Thursday, 5 December 2013

Camera Systems: The Good, The Bad and The Ugly

I don't know who this guy is, but I hope you agree that his face is awesome.

Camera systems in games play an extremely important role in delivering an enjoyable experience. Not only does the camera represent the viewpoint of the player, it is also responsible for delivering a visually pleasing and functional scene. In this blog I'll be discussing some camera systems from older games and eventually, some much better ones from a few newer titles. Over the years developers have learned from each other's mistakes, and gamers' standards have risen. Back in the day, bad cameras were almost an acceptable part of 3D games. Now as games continue to grow in complexity, so do the cameras that power them.

Ok let's get started shall we.

Old Games, Bad Cameras:

Early Resident Evil Games

I remember this game being so scary in 1996..

Despite being one of my favorite game series' (with the exception of RE6), the Resident Evil franchise has had a history of awkward fixed camera systems. This was largely due to the levels being made up of 2D sprites (pre RE: Code Veronica). Often the player would be engaged by enemies located off screen, or occluded by objects in the level. To make matters worse the movement controls were not relative to the camera, giving the characters a tank like feel. Some would argue that the early RE games owe their scariness to the fumbly controls and awkward camera angles.

Skip to 6:24 to see what I mean.

Capcom eventually learned their lesson with Resident Evil 4, popularizing the now standard "over the shoulder" camera perspective. We'll talk about this one in the "good cameras" section.

Early Tomb Raider Games

Again don't get me wrong, I love these games. But boy did the camera make me rage.

The Tomb Raider series was one of the original innovators of the traditional 3rd person camera. The camera is offset a certain distance from Lara in the Y and Z axes, and follows her constantly. The camera interpolates to Lara's orientation as she runs forward (but not when turning on the spot). This is all well and good for the most part.

The real problems arise when the game's camera collides with the environment. This can make it very difficult to make precise jumps, or avoid the game's lethal obstacles. Combine this with the camera being unaffected by enemies (on screen or off) and you're in for some pretty frustrating scenarios.

Dishonorable mention: Prince of Persia Warrior Within

SPOILER: Sands of Time was better.

As you probably guessed, I am a fan of the Prince of Persia series. The camera system in the Sands of Time trilogy was very good for the most part. However in Warrior Within, whenever the Prince encounters "the Dahaka" the camera takes a turn for the worst (no pun intended).

The transitions from third person camera to fixed camera can be quite jarring, especially since the camera is moving in such a way that the player cannot see the platforms ahead.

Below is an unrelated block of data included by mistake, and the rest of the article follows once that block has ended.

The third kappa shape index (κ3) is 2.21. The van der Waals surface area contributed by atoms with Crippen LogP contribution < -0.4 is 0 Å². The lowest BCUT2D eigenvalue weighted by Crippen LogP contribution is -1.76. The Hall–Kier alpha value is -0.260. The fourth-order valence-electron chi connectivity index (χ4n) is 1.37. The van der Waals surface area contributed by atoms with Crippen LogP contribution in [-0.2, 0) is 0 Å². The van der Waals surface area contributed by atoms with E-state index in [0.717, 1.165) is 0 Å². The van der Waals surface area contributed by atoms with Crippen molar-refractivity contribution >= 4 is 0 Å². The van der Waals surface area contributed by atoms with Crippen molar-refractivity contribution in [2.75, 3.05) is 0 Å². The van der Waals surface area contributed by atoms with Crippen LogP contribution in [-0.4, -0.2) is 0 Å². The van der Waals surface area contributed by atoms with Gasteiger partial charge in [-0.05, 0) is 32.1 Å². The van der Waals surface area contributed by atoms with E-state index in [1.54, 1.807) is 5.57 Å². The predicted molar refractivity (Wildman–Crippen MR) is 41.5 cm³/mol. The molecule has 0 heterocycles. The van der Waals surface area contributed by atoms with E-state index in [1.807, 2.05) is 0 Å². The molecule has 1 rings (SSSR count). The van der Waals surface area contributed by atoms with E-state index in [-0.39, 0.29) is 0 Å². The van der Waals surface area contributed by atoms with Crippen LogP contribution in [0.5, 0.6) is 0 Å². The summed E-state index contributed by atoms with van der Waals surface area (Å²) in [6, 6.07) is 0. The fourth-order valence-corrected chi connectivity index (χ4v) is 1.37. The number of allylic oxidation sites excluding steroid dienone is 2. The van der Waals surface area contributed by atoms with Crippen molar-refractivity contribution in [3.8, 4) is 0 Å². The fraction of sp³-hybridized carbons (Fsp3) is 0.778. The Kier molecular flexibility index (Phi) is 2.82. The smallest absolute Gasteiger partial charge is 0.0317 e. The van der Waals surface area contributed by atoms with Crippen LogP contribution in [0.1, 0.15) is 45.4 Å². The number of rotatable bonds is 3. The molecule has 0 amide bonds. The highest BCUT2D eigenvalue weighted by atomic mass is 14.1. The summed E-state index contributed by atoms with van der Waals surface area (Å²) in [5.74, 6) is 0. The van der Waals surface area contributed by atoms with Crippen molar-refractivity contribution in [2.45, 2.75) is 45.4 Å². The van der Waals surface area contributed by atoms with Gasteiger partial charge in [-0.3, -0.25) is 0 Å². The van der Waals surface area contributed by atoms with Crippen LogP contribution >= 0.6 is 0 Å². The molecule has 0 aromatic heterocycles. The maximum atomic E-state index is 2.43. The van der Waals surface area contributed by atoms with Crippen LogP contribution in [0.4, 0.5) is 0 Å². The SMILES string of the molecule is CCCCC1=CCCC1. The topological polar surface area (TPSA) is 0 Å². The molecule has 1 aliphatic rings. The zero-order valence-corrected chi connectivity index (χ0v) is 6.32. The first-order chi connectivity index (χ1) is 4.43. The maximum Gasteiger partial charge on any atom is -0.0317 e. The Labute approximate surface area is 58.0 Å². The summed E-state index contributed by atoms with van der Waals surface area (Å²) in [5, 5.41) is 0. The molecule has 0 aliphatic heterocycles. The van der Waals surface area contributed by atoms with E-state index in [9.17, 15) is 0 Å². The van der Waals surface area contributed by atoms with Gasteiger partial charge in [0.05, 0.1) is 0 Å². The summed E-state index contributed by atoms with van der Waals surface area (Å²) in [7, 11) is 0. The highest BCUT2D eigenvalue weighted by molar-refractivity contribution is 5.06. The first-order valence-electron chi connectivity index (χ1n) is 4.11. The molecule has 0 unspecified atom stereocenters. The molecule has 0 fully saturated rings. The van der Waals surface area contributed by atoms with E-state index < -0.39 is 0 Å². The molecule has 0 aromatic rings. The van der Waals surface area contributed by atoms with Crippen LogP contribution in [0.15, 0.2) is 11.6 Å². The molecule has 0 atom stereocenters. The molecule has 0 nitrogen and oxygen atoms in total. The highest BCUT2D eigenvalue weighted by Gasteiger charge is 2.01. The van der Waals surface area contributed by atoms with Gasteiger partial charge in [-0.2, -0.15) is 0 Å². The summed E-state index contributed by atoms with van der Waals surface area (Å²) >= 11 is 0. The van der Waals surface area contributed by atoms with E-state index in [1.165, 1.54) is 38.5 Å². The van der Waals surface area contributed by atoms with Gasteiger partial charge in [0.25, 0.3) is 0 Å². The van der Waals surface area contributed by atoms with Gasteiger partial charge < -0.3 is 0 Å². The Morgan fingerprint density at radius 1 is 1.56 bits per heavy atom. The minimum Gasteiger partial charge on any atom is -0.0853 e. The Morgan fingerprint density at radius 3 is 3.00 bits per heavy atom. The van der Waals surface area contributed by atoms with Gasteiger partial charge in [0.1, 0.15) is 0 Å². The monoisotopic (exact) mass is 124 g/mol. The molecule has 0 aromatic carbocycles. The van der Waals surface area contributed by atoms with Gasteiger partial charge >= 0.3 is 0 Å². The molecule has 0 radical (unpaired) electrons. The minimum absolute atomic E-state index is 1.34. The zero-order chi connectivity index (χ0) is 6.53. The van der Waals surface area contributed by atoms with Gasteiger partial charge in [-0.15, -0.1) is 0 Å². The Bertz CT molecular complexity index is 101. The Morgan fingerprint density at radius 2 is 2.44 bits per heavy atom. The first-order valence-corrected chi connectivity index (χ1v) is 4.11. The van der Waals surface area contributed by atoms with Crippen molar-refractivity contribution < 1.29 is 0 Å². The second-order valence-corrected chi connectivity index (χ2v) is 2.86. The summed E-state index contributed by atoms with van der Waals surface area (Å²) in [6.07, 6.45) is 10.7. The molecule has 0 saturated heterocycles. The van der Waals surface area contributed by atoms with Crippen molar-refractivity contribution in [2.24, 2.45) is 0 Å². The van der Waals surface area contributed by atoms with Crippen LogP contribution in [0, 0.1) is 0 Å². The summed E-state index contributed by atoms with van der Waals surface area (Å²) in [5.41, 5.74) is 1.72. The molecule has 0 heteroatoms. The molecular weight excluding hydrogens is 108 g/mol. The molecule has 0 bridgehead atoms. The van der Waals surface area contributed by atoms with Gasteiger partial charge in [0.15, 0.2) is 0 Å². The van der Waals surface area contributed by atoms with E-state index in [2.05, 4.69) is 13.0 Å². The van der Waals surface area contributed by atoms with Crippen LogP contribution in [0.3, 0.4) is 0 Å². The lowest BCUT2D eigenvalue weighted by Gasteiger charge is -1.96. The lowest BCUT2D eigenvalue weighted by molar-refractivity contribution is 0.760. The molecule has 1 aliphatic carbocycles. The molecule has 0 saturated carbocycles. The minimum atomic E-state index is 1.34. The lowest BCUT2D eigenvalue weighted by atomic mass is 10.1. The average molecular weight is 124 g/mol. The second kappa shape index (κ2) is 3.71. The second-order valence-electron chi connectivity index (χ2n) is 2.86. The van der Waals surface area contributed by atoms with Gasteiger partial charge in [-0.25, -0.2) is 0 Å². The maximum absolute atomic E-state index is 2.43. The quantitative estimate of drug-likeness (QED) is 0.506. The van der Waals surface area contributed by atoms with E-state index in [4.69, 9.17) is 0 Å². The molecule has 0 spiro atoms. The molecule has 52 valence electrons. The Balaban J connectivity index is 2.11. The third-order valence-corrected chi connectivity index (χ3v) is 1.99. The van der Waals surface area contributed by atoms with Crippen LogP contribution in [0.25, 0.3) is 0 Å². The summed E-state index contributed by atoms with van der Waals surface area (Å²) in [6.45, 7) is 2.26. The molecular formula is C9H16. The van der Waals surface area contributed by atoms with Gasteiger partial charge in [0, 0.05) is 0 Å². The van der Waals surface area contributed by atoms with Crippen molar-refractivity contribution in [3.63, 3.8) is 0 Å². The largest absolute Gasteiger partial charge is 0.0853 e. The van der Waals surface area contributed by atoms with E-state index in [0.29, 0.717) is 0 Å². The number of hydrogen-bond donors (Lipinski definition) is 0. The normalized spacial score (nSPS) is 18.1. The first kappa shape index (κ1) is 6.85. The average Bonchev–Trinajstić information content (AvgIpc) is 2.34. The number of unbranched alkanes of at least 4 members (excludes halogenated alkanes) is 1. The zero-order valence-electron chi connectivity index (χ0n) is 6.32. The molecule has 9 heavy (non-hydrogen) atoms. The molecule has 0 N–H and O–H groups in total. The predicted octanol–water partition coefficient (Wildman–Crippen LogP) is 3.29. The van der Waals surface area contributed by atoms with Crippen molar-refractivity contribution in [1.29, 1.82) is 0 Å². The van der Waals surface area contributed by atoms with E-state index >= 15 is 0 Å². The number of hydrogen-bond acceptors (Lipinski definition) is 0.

Thankfully they did not continue to use this system in subsequent Prince of Persia titles.

Games with good cameras:

God of War

There are many cases where a camera system is so natural that we as players don't notice it all. Chances are if nobody is complaining about it, the developers have gotten it right. God of War is known for it's brutal cinematic gameplay that makes you feel like a total badass. The game gives no camera control to the player as the right analog stick is used for dodging, yet somehow it works nearly flawlessly.

The series is partially responsible for popularizing the node based, cinematic action camera. This camera system involves interpolating between set camera nodes (positions in 3D space) based on the position of the main character. Each camera node has it's own properties (orientation, field of view) that are also interpolated accordingly. The main character's movement may also have a weighted influence on the camera's movement depending on the scene.

In combat the enemies and player become weighted nodes, each with their own varying amounts of influence on the camera's target position. The larger and more threatening enemies have a greater influence than the smaller pawns. This ensures that the scene is always well represented, and the player rarely dies to off-screen threats.

The game makes heavy use of quick time events (QTEs) which trigger a separate camera, synced to the animation of the event. As the animation progresses (Kratos decapitating a poor foe), the camera shakes and interpolates along a curve. These camera curves are specified in the QTE animations themselves.

Resident Evil 4

Resident Evil 4 was a major departure from Capcom's previous RE titles. For starters, the worlds were rendered in full 3D. While Code Veronica and Resident Evil Zero had already used 3D environments, this was the first Resident Evil game to adopt (and perfect) the "over the shoulder" camera. 

This camera is fully controlled by the player, giving them precise aim during combat and a close up view of the game's many puzzles and objectives. These were two firsts for the series which lead to a change of direction to more action based gameplay, especially in subsequent titles.

Metal Gear Solid 4

I can't write a blog about cameras and not mention the Metal Gear Solid series. Notorious for being more movie than game, the MGS titles have always had a cinematic quality about them. Metal Gear Solid 4 is no exception.